Piron's New Orleans Orchestra - Victor 19255 (1924)

From wikipedia…

Armand John "A.J." Piron (August 16, 1888 – February 17, 1943) was an American jazz violinist, band leader, and composer.

In 1915, Piron and Clarence Williams together started the Piron and Williams Publishing Company, and in their first year of business published Piron's composition, I Wish That I Could Shimmy Like My Sister Kate, which became his biggest hit. After touring briefly with W.C. Handy in 1917, he started an orchestra under his own name, which soon included such notables as Lorenzo Tio and Steve Lewis. Piron's New Orleans Orchestra quickly became the best paid African American band in New Orleans, for Piron landed regular jobs at both the Spanish Fort amusement park and the exclusive white New Orleans Country Club.

Back in New Orleans, he again lined up good jobs, returning to the Country Club, playing at Tranchina's Restaurant and on the excursion steamships Capital and President into the 1930s; in about 1935, he decided to dramatically change the sound of his orchestra to swing, in line with popular taste.

I really do wish that this record was in better shape.

Armand J. Piron vn, dir / Peter Bocage t / unknown c / John Lindsay tb / Lorenzo Tio, Jr. cl, ts / Louis Warnecke as / Steve Lewis p / Charles Bocage bj / Bob Ysaguirre bb / Louis Cottrell d.

Recorded in New York on January 8, 1924.

Original Memphis Five / New Synco Band - Pathé 036134 (1924)

Original Memphis Five: (I think) Phil Napoleon t / Charlie Panelli tb / Jimmy Lytell cl / John Cali bj / Frank Signorelli p / Jack Roth d.

Recorded in New York on July 21, 1924.

New Synco Band: Unknown t / tb / cl / ss / as / p / bj / d.

Recorded in New York on August 5, 1924.

New Orleans Jazz Band / Six Black Diamonds - Banner 1318 (1924)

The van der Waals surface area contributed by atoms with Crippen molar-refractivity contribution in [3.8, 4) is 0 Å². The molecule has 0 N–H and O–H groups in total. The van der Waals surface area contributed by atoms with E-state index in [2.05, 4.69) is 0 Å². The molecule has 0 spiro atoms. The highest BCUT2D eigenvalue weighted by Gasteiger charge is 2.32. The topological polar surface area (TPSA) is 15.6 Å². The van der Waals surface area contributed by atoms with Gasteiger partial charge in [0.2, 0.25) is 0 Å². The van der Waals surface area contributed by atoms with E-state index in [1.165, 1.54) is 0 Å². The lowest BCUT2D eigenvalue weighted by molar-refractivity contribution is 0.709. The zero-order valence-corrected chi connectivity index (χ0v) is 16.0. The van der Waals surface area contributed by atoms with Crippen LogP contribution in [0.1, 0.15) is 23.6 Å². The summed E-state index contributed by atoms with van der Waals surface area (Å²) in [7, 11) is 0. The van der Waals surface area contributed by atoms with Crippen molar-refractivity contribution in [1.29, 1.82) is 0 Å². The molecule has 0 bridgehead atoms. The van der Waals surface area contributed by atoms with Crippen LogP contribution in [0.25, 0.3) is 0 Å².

Due to the recent weather, there hasn't been a new post in several days. The hurricane decided to skirt us and take aim at Louisiana. Although New Orleans wasn't a direct hit...the storm decided to stop moving and just dump rain...25 inches. For a city built below sea level and shaped like a bowl, that's not good.

Here's a little Tin Roof Blues that the New York based New Orleans Jazz Band (their first side) recorded on Banner less than a year after the New Orleans Rhythm Kings first waxed the tune on Gennett.

New Orleans Jazz Band: Harry Gluck t / Mike Martini tb / Sidney Arodin cl / Wilder Chase p / Tommy de Rose d.

Recorded in New York on February 12, 1924.

Six Black Daimonds: Harry Gluck or Phil Napoleon t / Miff Mole tb / Ken 'Goof' Moyer cl, as effects / p / bj / d.

Recorded in new York on February 14, 1924.

Purdue Glee Club - Albert P. Stewart, Conductor - RCA Special Publication (1950s?)

Being married to a Boilermaker, I'm pretty adept at spotting Purdue items with their various logos but these things are few and far between 'round our neck o' the woods.

In the last few days, I have been straightening up the garage a bit in preparation for the hurricane. Imagine my surprise when I found this 78 as I was stacking crates of records.

I couldn't find any recording dates for these sides but I did find the history of Purdue's Musical Organizations.

This record was apparently a gift of some sort (intended for whom?) from Miles Laboratories, Inc., which was based out of Elkhart, Indiana and Bauer & Black, which may have been in Chicago at the time.

If anyone has any information related to this record, please feel free to comment below.